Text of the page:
The Economic Impact of Nonprofit Arts and Culture Organizations and Their Audiences (2007)
MADISON, WI – The Wisconsin Arts Board recently announced the results of the most comprehensive economic impact study of the nonprofit arts and culture industry ever conducted in the state. These results were compiled as part of a national report entitled Arts & Economic Prosperity III. The full Wisconsin report may be found here.
The Wisconsin study was commissioned by the Wisconsin Arts Board as part of its legislative mandate to study the arts in Wisconsin. The Arts Board also helped to facilitate the gathering of the detailed economic data from 381 Wisconsin arts organizations as well as 6,210 audience surveys.
“Across Wisconsin, the arts and culture industry does mean business,” Lt. Governor Barbara Lawton said. “Investment in the arts is just that—an investment in organizations that generate revenue and employ thousands, and an investment in the vitality of a community. Investment in the arts is capital ventured to intensify an area’s magnetic pull for new economic opportunity.”
In this study, economic impact is defined as the employment (full-time equivalent jobs), resident household income (salary, wages, proprietary income), and government revenue (taxes, license fees, and all the ways governments collect revenue) generated by the dollars spent in the community by nonprofit arts organizations and their audiences.
The data revealed that Wisconsin’s nonprofit arts industry generates $418,055,786 in economic activity annually, including:
- 15,103 full-time equivalent jobs
- $276,424,120 in resident household income
- $27,402,880 in local government revenues
- $34,437,520 in state government revenues.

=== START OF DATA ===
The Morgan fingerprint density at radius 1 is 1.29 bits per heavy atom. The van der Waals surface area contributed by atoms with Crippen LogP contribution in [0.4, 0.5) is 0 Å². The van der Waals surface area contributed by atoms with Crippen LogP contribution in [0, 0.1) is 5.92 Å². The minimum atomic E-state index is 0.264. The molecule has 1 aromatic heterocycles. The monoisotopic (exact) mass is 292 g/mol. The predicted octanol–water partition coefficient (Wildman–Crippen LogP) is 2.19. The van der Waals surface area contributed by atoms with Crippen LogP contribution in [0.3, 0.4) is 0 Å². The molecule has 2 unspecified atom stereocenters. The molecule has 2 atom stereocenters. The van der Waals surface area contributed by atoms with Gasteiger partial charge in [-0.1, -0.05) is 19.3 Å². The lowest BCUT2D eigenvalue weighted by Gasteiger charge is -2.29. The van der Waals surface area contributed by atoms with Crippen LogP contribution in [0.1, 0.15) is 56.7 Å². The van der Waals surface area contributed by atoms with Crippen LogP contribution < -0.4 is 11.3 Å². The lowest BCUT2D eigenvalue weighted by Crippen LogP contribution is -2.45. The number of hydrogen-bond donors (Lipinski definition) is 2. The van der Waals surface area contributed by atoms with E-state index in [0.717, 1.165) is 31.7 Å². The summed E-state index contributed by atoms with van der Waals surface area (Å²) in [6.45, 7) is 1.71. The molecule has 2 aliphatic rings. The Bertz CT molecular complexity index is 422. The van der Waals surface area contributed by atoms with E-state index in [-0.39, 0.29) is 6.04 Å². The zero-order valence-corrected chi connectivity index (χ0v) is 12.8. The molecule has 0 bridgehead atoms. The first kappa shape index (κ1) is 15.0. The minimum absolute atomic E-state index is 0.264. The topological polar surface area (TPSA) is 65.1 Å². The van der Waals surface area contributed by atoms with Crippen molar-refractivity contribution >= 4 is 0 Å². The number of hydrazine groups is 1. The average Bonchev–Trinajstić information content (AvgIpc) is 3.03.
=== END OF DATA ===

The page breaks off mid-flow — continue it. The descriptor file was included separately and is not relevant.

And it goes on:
The $418,055,786 total includes $247,127,217 in spending by arts organizations and $170,928,569 in event-related spending by arts audiences—excluding the costs of admission. The $170,928,569 in event-related spending by arts audiences reflects an average of $22.51 per person in spending for hotels, restaurants, parking, souvenirs, refreshments, or other similar costs—with non-local attendees spending significantly more than local attendees ($48.95 compared to $17.76).
Nationally, according to the Americans for the Arts report, the nonprofit arts industry generates 5.7 million jobs and $166.2 billion in economic activity every year, resulting in $29.6 billion in federal, state, and local government revenues. The $166.2 billion total includes $63.1 billion in spending by arts organizations and $103.1 billion in event-related spending by arts audiences.
Lawton’s remarks were echoed by Robert L. Lynch, Americans for the Arts President and CEO. “This study is a myth buster,” said Lynch. “Most Americans understand that the arts improve our quality of life. This study demonstrates that the arts are an industry that stimulates the economy in cities and towns across the country. A vibrant arts and culture industry helps local businesses thrive.”
The national study was supported by the Paul G. Allen Family Foundation, the John D. and Catherine T. MacArthur Foundation, and The Ruth Lilly Fund of Americans for the Arts. Americans for the Arts’ local and statewide project partners—such as the Wisconsin Arts Board—contributed both time and financial support to the study. The full text of the report is available at www.AmericansForTheArts.org/EconomicImpact.